August 1, 2019: In Yemen, the Iran-backed Shia rebels claim to have used an Iranian ballistic missile and UAVs to attack a military ceremony in the port city of Aden, which is the temporary capital of Yemen. The Shia rebels have held the traditional capital since 2015. Whether these Aden attacks used suicide bombers or long-range weapons 36 people were killed, all of them soldiers of the separatist STC Southern Transitional Council. This led to accusations that Islah (an Islamist Party in the south), which is allied with the STC against the Shia rebels, passed on information about the military ceremony that the Shia were able to hit with an airstrike (via GPS guided UAV or ballistic missile). Normally Islah and STC are rivals and despite the temporary alliance against the Shia rebels both groups continue to be suspicious of each other. To further complicate matter the UAE supported the SCT. Saudi Arabia tolerates Islah, which the UAE doesn’t trust. A second attack was made on an Aden police station using a suicide bomber which left over twenty dead.
July 29, 2019: The Arab coalition carried out airstrikes on residential areas of Sanaa (the national capital occupied by the Shia rebels) where the rebels were believed to be storing and maintaining their Iranian UAVs. The Shia rebels nearly always put military facilities in residential areas to deter airstrikes because of the risk of civilian casualties. Although that doesn’t work with Arab air forces it does provide pictures and video of civilian casualties that can be used to make the Arab Coalition look bad in Western media. Iran is essential for this last step because Iran has always been more successful at manipulating Western media.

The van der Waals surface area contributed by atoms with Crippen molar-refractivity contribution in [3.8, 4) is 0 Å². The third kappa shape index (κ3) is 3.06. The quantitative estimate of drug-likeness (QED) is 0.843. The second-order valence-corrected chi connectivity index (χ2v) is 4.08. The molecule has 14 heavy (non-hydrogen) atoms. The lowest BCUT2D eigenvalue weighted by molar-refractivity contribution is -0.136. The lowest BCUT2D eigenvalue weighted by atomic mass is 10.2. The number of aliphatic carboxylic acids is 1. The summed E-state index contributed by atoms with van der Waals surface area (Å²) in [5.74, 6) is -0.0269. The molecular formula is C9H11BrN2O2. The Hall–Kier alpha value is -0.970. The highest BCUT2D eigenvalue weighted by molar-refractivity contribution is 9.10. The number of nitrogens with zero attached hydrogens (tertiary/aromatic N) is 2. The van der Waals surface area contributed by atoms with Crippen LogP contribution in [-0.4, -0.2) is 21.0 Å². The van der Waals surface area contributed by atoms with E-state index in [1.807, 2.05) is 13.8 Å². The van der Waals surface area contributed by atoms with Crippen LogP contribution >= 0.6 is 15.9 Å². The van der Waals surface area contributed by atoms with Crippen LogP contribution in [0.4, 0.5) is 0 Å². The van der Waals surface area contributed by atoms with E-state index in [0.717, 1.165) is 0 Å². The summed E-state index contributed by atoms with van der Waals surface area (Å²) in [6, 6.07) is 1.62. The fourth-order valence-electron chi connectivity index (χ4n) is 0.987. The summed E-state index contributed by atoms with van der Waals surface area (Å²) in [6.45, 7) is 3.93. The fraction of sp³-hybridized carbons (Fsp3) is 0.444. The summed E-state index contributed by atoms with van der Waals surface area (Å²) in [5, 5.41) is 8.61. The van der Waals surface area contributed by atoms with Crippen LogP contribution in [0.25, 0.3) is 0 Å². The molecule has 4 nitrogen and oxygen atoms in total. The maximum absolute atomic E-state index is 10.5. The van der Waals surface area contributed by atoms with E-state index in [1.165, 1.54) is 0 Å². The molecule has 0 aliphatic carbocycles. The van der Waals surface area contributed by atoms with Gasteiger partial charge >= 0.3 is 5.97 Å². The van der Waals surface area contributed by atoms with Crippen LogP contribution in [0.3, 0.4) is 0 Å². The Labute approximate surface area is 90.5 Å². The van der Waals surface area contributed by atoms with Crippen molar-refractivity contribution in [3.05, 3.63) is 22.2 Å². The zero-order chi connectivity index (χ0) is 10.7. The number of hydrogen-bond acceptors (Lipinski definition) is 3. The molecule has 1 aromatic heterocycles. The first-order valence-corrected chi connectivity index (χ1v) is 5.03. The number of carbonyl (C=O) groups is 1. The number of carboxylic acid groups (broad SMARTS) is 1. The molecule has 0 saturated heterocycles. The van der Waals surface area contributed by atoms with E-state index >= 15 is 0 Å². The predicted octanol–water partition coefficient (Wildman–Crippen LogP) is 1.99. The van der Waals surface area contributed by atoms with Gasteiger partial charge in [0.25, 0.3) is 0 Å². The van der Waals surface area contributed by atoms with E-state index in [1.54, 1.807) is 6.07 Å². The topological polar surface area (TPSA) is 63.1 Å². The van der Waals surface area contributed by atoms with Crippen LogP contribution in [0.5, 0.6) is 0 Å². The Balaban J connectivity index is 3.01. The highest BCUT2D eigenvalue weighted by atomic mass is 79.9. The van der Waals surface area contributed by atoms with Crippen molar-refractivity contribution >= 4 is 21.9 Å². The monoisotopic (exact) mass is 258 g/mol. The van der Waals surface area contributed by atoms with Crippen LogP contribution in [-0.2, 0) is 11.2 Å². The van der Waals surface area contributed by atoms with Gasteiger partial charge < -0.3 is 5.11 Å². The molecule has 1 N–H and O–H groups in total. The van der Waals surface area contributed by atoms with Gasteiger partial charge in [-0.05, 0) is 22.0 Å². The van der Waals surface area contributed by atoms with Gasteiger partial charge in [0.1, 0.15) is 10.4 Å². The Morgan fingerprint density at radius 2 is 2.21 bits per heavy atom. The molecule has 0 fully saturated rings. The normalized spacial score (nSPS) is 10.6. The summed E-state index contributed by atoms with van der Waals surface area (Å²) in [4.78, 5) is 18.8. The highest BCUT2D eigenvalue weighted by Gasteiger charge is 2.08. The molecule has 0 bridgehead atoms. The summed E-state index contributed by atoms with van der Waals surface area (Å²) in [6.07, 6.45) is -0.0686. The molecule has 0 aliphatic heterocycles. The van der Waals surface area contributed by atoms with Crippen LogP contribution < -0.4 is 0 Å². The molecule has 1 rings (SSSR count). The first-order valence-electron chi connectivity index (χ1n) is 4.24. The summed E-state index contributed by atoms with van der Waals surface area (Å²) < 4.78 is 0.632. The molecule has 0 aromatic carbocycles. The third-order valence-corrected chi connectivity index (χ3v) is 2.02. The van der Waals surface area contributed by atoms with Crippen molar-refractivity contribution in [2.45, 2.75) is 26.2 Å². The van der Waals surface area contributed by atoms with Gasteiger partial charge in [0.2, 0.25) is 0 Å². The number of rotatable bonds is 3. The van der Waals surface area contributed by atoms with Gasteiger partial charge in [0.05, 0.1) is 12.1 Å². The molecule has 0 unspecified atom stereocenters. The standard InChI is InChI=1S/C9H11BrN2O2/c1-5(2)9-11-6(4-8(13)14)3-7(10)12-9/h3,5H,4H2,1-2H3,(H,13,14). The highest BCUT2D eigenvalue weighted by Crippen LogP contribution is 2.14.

In the northwest (across the border in the Saudi province of Asir), Iranian UAVs were launched by the Shia rebels in an attempt to cause some damage and casualties in Saudi Arabia. This one was aimed at the airport outside Abha, the capital of Asir province and 230 kilometers from the border. The Saudis reported that there were no explosions at the airport, indicating that the explosives armed UAV apparently crashed along the way.
July 25, 2019: The Shia rebels claim to have launched another UAV attack Abha airport in southwestern Saudi Arabia. There were no reported explosions at the airport.
Sudan will keep its troops in Yemen, where thousands of them have served with the Arab Coalition ground forces since 2015. The recent change of government in Sudan did not change the Sudanese relationship with Saudi Arabia, which has been a financial supporter of Sudan, not any particular Sudanese government.
July 20, 2019: The Arab coalition carried out airstrikes on several residential areas of Sanaa (the national capital occupied by the Shia rebels) where the rebels were believed to be storing and maintaining their Iranian ballistic or air defense missiles. Multiple explosions were heard and seen on the outskirts of the city. The Arab Coalition is receiving more, and better, information from supporters inside the capital. The rebels are increasingly paranoid about the loyalty of populations they control. That’s because the rebels are losing and have less money and other goods to distribute to maintain loyalty. Meanwhile, the coalition aerial surveillance improves and with the added boost from more local informants it is harder for the rebels to keep military assets concealed from airstrikes.